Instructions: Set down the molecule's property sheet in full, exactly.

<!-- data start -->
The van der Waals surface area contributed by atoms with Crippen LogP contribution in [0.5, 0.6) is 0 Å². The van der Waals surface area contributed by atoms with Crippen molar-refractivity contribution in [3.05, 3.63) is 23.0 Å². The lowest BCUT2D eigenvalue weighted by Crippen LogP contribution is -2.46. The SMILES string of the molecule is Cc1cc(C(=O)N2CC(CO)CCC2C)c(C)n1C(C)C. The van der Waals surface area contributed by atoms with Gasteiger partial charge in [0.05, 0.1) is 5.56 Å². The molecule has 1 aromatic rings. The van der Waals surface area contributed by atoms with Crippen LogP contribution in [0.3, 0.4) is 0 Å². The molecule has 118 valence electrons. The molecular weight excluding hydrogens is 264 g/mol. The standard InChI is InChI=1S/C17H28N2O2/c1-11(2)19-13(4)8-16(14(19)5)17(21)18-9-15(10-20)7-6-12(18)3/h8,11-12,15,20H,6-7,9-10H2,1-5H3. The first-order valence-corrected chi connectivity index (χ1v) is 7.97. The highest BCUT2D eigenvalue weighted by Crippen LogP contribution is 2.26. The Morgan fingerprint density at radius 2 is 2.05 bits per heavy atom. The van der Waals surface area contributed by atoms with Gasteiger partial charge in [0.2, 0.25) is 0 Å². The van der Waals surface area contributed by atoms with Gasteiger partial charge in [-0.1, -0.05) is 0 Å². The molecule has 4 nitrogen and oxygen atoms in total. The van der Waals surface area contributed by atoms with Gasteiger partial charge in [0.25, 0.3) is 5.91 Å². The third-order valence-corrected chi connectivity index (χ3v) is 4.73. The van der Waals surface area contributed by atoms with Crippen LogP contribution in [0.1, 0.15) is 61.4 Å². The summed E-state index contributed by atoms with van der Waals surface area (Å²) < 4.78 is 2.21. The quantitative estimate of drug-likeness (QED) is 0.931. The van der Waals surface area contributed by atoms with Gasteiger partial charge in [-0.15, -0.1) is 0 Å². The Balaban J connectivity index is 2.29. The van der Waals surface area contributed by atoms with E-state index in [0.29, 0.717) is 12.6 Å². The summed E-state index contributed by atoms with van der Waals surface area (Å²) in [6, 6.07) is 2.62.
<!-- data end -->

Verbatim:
The van der Waals surface area contributed by atoms with Crippen LogP contribution in [0.5, 0.6) is 0 Å². The van der Waals surface area contributed by atoms with Crippen molar-refractivity contribution in [3.05, 3.63) is 23.0 Å². The lowest BCUT2D eigenvalue weighted by Crippen LogP contribution is -2.46. The SMILES string of the molecule is Cc1cc(C(=O)N2CC(CO)CCC2C)c(C)n1C(C)C. The van der Waals surface area contributed by atoms with Gasteiger partial charge in [0.05, 0.1) is 5.56 Å². The molecule has 1 aromatic rings. The van der Waals surface area contributed by atoms with Crippen LogP contribution in [0.3, 0.4) is 0 Å². The molecule has 118 valence electrons. The molecular weight excluding hydrogens is 264 g/mol. The standard InChI is InChI=1S/C17H28N2O2/c1-11(2)19-13(4)8-16(14(19)5)17(21)18-9-15(10-20)7-6-12(18)3/h8,11-12,15,20H,6-7,9-10H2,1-5H3. The first-order valence-corrected chi connectivity index (χ1v) is 7.97. The highest BCUT2D eigenvalue weighted by Crippen LogP contribution is 2.26. The Morgan fingerprint density at radius 2 is 2.05 bits per heavy atom. The van der Waals surface area contributed by atoms with Gasteiger partial charge in [0.2, 0.25) is 0 Å². The van der Waals surface area contributed by atoms with Gasteiger partial charge in [-0.1, -0.05) is 0 Å². The molecule has 4 nitrogen and oxygen atoms in total. The van der Waals surface area contributed by atoms with Gasteiger partial charge in [0.25, 0.3) is 5.91 Å². The third-order valence-corrected chi connectivity index (χ3v) is 4.73. The van der Waals surface area contributed by atoms with Crippen LogP contribution in [0.1, 0.15) is 61.4 Å². The summed E-state index contributed by atoms with van der Waals surface area (Å²) < 4.78 is 2.21. The quantitative estimate of drug-likeness (QED) is 0.931. The van der Waals surface area contributed by atoms with Gasteiger partial charge in [-0.15, -0.1) is 0 Å². The Balaban J connectivity index is 2.29. The van der Waals surface area contributed by atoms with E-state index in [0.29, 0.717) is 12.6 Å². The summed E-state index contributed by atoms with van der Waals surface area (Å²) in [6, 6.07) is 2.62.